The circuit, which is the subject of the present invention, is especially suited for monitoring a fluctuating output voltage representative of a process parameter and providing a signal whenever the output voltage deviates from a preset range.
The circuit utilizes a pair of operational amplifiers and a pair of voltage dividers. The fluctuating process parameter output voltage is fed to the non-inverting input of one of the op amps (hereinafter the first op amp) via a first input resistor; a stable reference voltage, corresponding to the ideal process parameter voltage, is fed to the inverting input of the other op amp (hereinafter the second op amp) via a second input resistor. The inverting input of the first op amp is taken from a first voltage divider connected between the reference voltage and ground; the non-inverting input of the second op amp is taken from a second voltage divider connected between the fluctuating voltage and ground. The output of both op amps is tied together, with a first feedback loop feeding the tied output voltage to the non-inverting input of the first op am via a first high-resistance gain-setting resistor, and a second feedback loop feeding the tied output voltage to the inverting input of the second op amp via a second high-resistance gain-setting resistor. The range of acceptable values for the fluctuating process parameter output voltage is established by selecting appropriate resistances for the resistors which comprise the pair of voltage dividers.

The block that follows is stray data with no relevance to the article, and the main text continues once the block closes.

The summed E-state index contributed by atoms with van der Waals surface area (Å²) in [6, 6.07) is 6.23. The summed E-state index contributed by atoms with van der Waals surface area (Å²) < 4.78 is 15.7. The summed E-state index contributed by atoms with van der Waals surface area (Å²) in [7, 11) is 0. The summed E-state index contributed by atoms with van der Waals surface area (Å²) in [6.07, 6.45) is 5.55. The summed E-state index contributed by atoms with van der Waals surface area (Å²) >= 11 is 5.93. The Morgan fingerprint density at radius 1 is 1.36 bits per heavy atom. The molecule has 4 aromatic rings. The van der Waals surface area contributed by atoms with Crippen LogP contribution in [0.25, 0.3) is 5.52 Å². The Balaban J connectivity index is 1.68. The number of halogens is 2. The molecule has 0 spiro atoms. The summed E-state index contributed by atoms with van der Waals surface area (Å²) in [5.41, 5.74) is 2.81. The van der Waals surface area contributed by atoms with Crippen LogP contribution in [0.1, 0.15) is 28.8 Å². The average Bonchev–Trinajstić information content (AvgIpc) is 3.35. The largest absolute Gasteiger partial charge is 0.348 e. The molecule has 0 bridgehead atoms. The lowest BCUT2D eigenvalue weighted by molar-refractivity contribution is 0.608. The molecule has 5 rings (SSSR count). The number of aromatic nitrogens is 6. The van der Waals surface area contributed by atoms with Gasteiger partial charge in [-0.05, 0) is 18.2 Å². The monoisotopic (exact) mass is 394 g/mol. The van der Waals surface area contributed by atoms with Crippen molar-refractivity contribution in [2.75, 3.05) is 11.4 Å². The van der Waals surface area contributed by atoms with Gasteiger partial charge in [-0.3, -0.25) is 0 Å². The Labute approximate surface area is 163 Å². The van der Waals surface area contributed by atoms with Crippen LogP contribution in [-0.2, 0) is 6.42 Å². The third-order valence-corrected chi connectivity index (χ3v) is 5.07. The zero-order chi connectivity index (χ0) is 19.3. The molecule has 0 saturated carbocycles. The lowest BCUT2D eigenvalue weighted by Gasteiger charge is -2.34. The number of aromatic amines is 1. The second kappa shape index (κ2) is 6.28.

As long as the process parameter output voltage remains within the preset range, the tied output from the pair of op amps will remain high. However, when the process parameter output voltage drifts outside the preset range, the tied output will go low. The low voltage signal can be employed to trigger an alram or a switch that will shut down the process until process parameter corrections are implemented.
FIG. 1 is electrical schematic of the voltage comparator circuit; and
FIG. 2 is a graph of tied output voltage as a function of a fluctuating input voltage.